Fanboy and Chum Chum: Breaking the TV CG Mold
Nickelodeon debuted its latest CG series from Frederator Studios, Fanboy and Chum Chum, on Friday, Nov. 6th. Only following the latest SpongeBob special, the series debut posted huge numbers, ranking as the #2 basic cable program of the week. The series began as part of the shorts series, Random Cartoons, which Frederator Studios produces as well.
The series centers on a fearless, comic book-loving 10-year old named Fanboy and his best friend and trusty sidekick, Chum Chum, whose wide-eyed acceptance of the bizarre is the perfect complement to his friend's hyper imagination. I recently had the opportunity to speak with creator Eric Robles about his first off-the-wall series.
Rick DeMott: What inspired the series?
Eric Robles: What inspired the series for me was just wanting to tell stories about being a kid. Basically, I'm a latchkey kid. I grew up at a 7-11. It was like my home away from home. So I thought what better place to tell stories as a kid and growing up than at a 7-11 where you basically come across every individual you can think of. Back then when I was growing up, 7-11s were the place to be. You had your convenience store. You had your Slushies. You had your videogames. Back then they actually had the videogames inside the 7-11s. You had all the junk food you could get, and all your buddies were there. All the action, the drama, the suspense happened at your local 7-11.
RD: How did the original short on Random Cartoons come about?
ER: At the time I had an option over at Cartoon Network. I had another series I was developing over there that got put on hold for awhile, so around that time I got a phone call from [Frederator's] Fred Seibert and he had heard of some of my work that I had done throughout the years, and he was really interested in my work. So he said that he really wanted to meet me, so we had lunch and we had an amazing meeting, and he asked me if I had anything to pitch, because he was doing the Random Cartoons. And I actually said no. I turned him down the first time, because I said, "I know who you are, I know what you've done in the past, and I said I'm not going to pitch you something unless I'm ready for you." I mean he did Powerpuff Girls. He brought in Genndy [Tartakovsky] with Dexter's Lab. So I knew if I wanted to do something with Fred, I really wanted to take my time and do something special with him. I said, "When I have something, I definitely want to call you, and if you have a shorts program going on at that time and you like what I have then we'll do something, and if not then I'll wait until you do have something."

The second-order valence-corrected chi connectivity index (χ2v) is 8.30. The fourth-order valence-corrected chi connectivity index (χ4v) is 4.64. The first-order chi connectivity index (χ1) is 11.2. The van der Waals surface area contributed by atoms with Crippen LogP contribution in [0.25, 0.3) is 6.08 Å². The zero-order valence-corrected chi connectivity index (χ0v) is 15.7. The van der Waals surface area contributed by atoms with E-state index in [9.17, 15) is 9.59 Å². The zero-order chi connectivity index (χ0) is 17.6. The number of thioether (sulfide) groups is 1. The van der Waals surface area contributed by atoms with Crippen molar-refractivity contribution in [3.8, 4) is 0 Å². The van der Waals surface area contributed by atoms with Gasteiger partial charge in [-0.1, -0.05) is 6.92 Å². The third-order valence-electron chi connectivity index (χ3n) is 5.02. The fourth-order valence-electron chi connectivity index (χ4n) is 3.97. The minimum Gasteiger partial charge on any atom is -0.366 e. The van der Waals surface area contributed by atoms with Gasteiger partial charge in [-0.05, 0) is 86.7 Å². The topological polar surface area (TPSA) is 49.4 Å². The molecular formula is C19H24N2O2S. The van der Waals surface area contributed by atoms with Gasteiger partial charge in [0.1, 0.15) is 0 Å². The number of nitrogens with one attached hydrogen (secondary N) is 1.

Fortunately, about four months after the initial meeting, I said, "I have this story I want to do about two kids who hang out at the convenience store all day in their superhero outfits." I got this idea together and boarded the thumbnail out. I pitched it to Fred and Eric Homan and immediately they gravitated to it and said, "Let's do something. Flush it out some more and then re-pitch it." So I flushed it out some more and re-pitched it and we got the thumbs up to do it.
RD: How long did it take to get from that initial short to the series?